The mics over your drum kit are your best way to get a reliable, and in-phase sonic picture of the entire kit into your mix. Properly placing your mics is a critical task yet it doesn't add much more time to your setup. It all starts with relationships to your kick and snare.
Measuring Your Stereo Array
Once your drummer sets up the kit to his liking you can go in and fine-tune your overhead mic placement. If you're looking for a tighter sound with less ambience, choose a cardioid pattern for your stereo pair. Proximity to the cymbals will also change the intimacy factor – the closer you are the tighter the sound. Start with a drum stick's distance for starters. Next, use a mic cable or a laser measurement tool to gauge the distance of each mic from the snare drum. When you match the distance, you're assured that the travel time of the snare it will be in phase when it reaches both overhead mics.
Adding A Mono Overhead
You can hedge your bets for the mix later on by adding a mono overhead to your array. While you may not use all three overheads at once, it gives you options if you want the kit to be wider, or narrower in your stereo picture. Simply blend the mics until you like what you hear with the rest of the instruments, or choose one over the other if you prefer the mono feed from the stereo.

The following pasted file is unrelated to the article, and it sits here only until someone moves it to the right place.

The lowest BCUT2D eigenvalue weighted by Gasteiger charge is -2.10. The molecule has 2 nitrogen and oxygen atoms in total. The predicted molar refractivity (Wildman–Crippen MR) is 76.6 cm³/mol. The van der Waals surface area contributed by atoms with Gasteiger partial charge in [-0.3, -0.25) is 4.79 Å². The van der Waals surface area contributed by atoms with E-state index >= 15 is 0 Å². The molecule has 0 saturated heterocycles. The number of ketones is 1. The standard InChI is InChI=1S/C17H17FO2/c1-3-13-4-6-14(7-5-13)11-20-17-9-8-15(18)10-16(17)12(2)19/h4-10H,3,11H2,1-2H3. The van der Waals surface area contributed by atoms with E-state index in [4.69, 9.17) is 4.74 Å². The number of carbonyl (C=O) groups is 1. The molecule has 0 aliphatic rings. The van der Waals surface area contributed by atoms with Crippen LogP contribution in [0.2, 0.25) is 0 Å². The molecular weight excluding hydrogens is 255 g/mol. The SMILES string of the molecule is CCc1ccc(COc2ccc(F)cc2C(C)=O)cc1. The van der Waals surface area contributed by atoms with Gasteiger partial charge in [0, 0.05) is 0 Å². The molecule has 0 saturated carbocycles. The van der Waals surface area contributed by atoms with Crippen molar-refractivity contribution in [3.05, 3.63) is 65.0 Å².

Placing An XY Stereo Overhead
Stereo microphones like an AKG C24, Røde NT4, Royer SF24, or HUM Audio RS-2 give you an elegant way to capture a drum kit in absolute phase. The stereo picture that mics like these convey is very different sounding than a spaced pair. You may think it's as simple as parking the mic straight down the middle of the kit but that's not the best way to centre your kick and snare. By placing the snare and kick evenly between the capsules, you can be sure that the drums aren't oddly panned in your overhead feed.
Watch this free video tutorial to see all these tips in action.